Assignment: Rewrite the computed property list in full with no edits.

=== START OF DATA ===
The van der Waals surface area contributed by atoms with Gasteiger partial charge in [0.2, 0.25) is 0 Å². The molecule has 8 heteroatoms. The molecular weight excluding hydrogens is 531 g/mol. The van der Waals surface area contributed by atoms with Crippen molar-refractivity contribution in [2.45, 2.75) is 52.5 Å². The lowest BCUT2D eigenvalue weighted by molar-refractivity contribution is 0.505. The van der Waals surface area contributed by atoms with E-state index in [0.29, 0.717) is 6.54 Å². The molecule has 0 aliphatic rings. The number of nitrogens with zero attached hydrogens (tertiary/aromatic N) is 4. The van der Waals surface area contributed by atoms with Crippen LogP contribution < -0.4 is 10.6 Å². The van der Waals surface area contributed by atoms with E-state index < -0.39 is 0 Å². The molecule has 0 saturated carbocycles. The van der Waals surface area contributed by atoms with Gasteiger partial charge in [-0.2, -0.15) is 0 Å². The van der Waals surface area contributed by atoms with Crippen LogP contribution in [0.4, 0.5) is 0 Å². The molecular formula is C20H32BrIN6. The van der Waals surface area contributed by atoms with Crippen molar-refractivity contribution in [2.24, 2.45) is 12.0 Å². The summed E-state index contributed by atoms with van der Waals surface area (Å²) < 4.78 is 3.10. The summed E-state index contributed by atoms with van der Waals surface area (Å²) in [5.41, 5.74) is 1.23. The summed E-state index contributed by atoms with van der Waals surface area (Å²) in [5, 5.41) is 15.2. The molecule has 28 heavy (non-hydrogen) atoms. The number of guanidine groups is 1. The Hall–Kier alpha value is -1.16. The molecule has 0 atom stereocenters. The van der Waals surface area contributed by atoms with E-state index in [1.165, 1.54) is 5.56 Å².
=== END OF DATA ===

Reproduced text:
The van der Waals surface area contributed by atoms with Gasteiger partial charge in [0.2, 0.25) is 0 Å². The molecule has 8 heteroatoms. The molecular weight excluding hydrogens is 531 g/mol. The van der Waals surface area contributed by atoms with Crippen molar-refractivity contribution in [2.45, 2.75) is 52.5 Å². The lowest BCUT2D eigenvalue weighted by molar-refractivity contribution is 0.505. The van der Waals surface area contributed by atoms with E-state index in [0.29, 0.717) is 6.54 Å². The molecule has 0 aliphatic rings. The number of nitrogens with zero attached hydrogens (tertiary/aromatic N) is 4. The van der Waals surface area contributed by atoms with Crippen LogP contribution < -0.4 is 10.6 Å². The van der Waals surface area contributed by atoms with E-state index < -0.39 is 0 Å². The molecule has 0 saturated carbocycles. The van der Waals surface area contributed by atoms with Gasteiger partial charge in [-0.2, -0.15) is 0 Å². The van der Waals surface area contributed by atoms with Crippen LogP contribution in [0.4, 0.5) is 0 Å². The molecular formula is C20H32BrIN6. The van der Waals surface area contributed by atoms with Crippen molar-refractivity contribution in [2.24, 2.45) is 12.0 Å². The summed E-state index contributed by atoms with van der Waals surface area (Å²) < 4.78 is 3.10. The summed E-state index contributed by atoms with van der Waals surface area (Å²) in [5.41, 5.74) is 1.23. The summed E-state index contributed by atoms with van der Waals surface area (Å²) in [5, 5.41) is 15.2. The molecule has 28 heavy (non-hydrogen) atoms. The number of guanidine groups is 1. The Hall–Kier alpha value is -1.16. The molecule has 0 atom stereocenters. The van der Waals surface area contributed by atoms with E-state index in [1.165, 1.54) is 5.56 Å².